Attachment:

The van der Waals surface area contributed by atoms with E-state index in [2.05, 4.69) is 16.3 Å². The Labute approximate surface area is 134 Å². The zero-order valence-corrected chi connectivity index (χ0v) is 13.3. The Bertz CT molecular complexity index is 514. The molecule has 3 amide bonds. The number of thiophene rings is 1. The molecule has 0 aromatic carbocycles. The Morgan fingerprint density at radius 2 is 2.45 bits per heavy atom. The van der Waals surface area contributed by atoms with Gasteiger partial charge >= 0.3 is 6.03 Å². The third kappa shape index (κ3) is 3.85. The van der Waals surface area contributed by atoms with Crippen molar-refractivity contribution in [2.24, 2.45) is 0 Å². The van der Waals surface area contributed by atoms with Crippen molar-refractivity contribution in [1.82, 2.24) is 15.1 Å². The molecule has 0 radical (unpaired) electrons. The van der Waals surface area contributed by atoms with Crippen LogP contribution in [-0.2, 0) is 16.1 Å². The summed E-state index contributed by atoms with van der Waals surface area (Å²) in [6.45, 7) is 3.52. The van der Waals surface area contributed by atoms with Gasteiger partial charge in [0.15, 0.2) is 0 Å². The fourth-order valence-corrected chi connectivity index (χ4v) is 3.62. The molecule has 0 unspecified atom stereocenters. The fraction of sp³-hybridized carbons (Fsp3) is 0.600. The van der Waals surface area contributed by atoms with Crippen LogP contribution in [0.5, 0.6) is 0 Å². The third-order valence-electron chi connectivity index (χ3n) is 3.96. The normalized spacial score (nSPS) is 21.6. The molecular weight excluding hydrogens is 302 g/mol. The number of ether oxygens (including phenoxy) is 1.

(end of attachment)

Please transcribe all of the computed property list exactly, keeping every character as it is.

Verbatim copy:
The van der Waals surface area contributed by atoms with E-state index in [2.05, 4.69) is 16.3 Å². The Labute approximate surface area is 134 Å². The zero-order valence-corrected chi connectivity index (χ0v) is 13.3. The Bertz CT molecular complexity index is 514. The molecule has 3 amide bonds. The number of thiophene rings is 1. The molecule has 0 aromatic carbocycles. The Morgan fingerprint density at radius 2 is 2.45 bits per heavy atom. The van der Waals surface area contributed by atoms with Gasteiger partial charge >= 0.3 is 6.03 Å². The third kappa shape index (κ3) is 3.85. The van der Waals surface area contributed by atoms with Crippen molar-refractivity contribution in [2.24, 2.45) is 0 Å². The van der Waals surface area contributed by atoms with Crippen molar-refractivity contribution in [1.82, 2.24) is 15.1 Å². The molecule has 0 radical (unpaired) electrons. The van der Waals surface area contributed by atoms with Crippen LogP contribution in [-0.2, 0) is 16.1 Å². The summed E-state index contributed by atoms with van der Waals surface area (Å²) in [6.45, 7) is 3.52. The van der Waals surface area contributed by atoms with Gasteiger partial charge in [0.15, 0.2) is 0 Å². The fourth-order valence-corrected chi connectivity index (χ4v) is 3.62. The molecule has 0 unspecified atom stereocenters. The fraction of sp³-hybridized carbons (Fsp3) is 0.600. The van der Waals surface area contributed by atoms with Crippen LogP contribution in [0.5, 0.6) is 0 Å². The third-order valence-electron chi connectivity index (χ3n) is 3.96. The normalized spacial score (nSPS) is 21.6. The molecular weight excluding hydrogens is 302 g/mol. The number of ether oxygens (including phenoxy) is 1.